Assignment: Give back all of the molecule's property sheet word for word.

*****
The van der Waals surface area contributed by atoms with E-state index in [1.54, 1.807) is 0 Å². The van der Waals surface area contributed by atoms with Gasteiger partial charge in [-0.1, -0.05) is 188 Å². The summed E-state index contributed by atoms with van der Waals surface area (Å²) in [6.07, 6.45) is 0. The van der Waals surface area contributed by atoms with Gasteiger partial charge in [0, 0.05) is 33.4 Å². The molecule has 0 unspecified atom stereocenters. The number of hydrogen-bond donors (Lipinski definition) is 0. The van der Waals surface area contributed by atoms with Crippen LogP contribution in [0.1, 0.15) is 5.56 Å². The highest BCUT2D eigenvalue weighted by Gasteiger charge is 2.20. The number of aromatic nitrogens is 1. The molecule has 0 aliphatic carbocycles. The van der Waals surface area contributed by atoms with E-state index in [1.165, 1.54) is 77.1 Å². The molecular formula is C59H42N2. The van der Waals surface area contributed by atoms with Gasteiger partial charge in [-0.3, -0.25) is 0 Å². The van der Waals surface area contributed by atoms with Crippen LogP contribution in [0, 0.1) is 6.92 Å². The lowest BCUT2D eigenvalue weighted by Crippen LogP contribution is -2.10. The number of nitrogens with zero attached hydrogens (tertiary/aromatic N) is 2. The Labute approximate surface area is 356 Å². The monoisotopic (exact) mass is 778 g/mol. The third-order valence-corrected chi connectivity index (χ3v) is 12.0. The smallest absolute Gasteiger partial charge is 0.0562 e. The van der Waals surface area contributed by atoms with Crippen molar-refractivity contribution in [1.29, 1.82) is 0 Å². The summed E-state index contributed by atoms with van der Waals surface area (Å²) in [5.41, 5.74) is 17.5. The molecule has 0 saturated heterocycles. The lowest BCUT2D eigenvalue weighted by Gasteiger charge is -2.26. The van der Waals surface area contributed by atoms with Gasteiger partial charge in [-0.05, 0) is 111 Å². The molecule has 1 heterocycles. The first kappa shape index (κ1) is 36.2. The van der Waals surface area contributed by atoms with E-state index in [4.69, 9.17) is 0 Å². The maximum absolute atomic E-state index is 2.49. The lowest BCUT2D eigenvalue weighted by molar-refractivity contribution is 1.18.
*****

The van der Waals surface area contributed by atoms with E-state index in [1.54, 1.807) is 0 Å². The van der Waals surface area contributed by atoms with Gasteiger partial charge in [-0.1, -0.05) is 188 Å². The summed E-state index contributed by atoms with van der Waals surface area (Å²) in [6.07, 6.45) is 0. The van der Waals surface area contributed by atoms with Gasteiger partial charge in [0, 0.05) is 33.4 Å². The molecule has 0 unspecified atom stereocenters. The number of hydrogen-bond donors (Lipinski definition) is 0. The van der Waals surface area contributed by atoms with Crippen LogP contribution in [0.1, 0.15) is 5.56 Å². The highest BCUT2D eigenvalue weighted by Gasteiger charge is 2.20. The number of aromatic nitrogens is 1. The molecule has 0 aliphatic carbocycles. The van der Waals surface area contributed by atoms with E-state index in [1.165, 1.54) is 77.1 Å². The molecular formula is C59H42N2. The van der Waals surface area contributed by atoms with Gasteiger partial charge in [-0.3, -0.25) is 0 Å². The van der Waals surface area contributed by atoms with Crippen LogP contribution in [0, 0.1) is 6.92 Å². The lowest BCUT2D eigenvalue weighted by Crippen LogP contribution is -2.10. The number of nitrogens with zero attached hydrogens (tertiary/aromatic N) is 2. The Labute approximate surface area is 356 Å². The monoisotopic (exact) mass is 778 g/mol. The third-order valence-corrected chi connectivity index (χ3v) is 12.0. The smallest absolute Gasteiger partial charge is 0.0562 e. The van der Waals surface area contributed by atoms with Crippen molar-refractivity contribution in [1.29, 1.82) is 0 Å². The summed E-state index contributed by atoms with van der Waals surface area (Å²) in [5.41, 5.74) is 17.5. The molecule has 0 saturated heterocycles. The lowest BCUT2D eigenvalue weighted by Gasteiger charge is -2.26. The van der Waals surface area contributed by atoms with Gasteiger partial charge in [-0.05, 0) is 111 Å². The molecule has 1 heterocycles. The first kappa shape index (κ1) is 36.2. The van der Waals surface area contributed by atoms with E-state index in [4.69, 9.17) is 0 Å². The maximum absolute atomic E-state index is 2.49. The lowest BCUT2D eigenvalue weighted by molar-refractivity contribution is 1.18.